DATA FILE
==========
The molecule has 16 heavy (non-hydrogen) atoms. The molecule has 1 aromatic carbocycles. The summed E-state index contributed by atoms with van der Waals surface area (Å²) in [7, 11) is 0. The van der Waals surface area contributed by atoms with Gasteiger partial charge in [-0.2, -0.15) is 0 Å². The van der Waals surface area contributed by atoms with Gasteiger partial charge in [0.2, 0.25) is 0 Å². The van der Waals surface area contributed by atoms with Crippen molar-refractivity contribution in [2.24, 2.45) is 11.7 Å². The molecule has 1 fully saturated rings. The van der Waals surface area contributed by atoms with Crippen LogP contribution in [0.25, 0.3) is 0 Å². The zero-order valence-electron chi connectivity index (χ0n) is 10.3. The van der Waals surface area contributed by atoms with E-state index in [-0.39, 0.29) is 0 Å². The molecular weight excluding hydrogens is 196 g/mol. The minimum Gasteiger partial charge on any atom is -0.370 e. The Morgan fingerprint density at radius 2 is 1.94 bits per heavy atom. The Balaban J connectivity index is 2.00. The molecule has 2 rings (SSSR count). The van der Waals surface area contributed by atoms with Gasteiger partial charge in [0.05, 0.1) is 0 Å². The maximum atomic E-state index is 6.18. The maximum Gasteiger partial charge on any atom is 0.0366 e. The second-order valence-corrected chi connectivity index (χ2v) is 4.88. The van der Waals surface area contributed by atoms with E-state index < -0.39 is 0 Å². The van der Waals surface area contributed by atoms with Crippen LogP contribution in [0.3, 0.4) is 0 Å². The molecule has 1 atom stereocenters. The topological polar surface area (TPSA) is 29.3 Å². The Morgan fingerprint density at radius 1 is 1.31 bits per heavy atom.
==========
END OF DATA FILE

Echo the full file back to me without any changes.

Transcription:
The molecule has 16 heavy (non-hydrogen) atoms. The molecule has 1 aromatic carbocycles. The summed E-state index contributed by atoms with van der Waals surface area (Å²) in [7, 11) is 0. The van der Waals surface area contributed by atoms with Gasteiger partial charge in [-0.2, -0.15) is 0 Å². The van der Waals surface area contributed by atoms with Gasteiger partial charge in [0.2, 0.25) is 0 Å². The van der Waals surface area contributed by atoms with Crippen molar-refractivity contribution in [2.24, 2.45) is 11.7 Å². The molecule has 1 fully saturated rings. The van der Waals surface area contributed by atoms with Crippen LogP contribution in [0.25, 0.3) is 0 Å². The zero-order valence-electron chi connectivity index (χ0n) is 10.3. The van der Waals surface area contributed by atoms with E-state index in [-0.39, 0.29) is 0 Å². The molecular weight excluding hydrogens is 196 g/mol. The minimum Gasteiger partial charge on any atom is -0.370 e. The Morgan fingerprint density at radius 2 is 1.94 bits per heavy atom. The Balaban J connectivity index is 2.00. The molecule has 2 rings (SSSR count). The van der Waals surface area contributed by atoms with Gasteiger partial charge in [0.05, 0.1) is 0 Å². The maximum atomic E-state index is 6.18. The maximum Gasteiger partial charge on any atom is 0.0366 e. The second-order valence-corrected chi connectivity index (χ2v) is 4.88. The van der Waals surface area contributed by atoms with E-state index < -0.39 is 0 Å². The van der Waals surface area contributed by atoms with Crippen LogP contribution in [0.3, 0.4) is 0 Å². The molecule has 1 atom stereocenters. The topological polar surface area (TPSA) is 29.3 Å². The Morgan fingerprint density at radius 1 is 1.31 bits per heavy atom.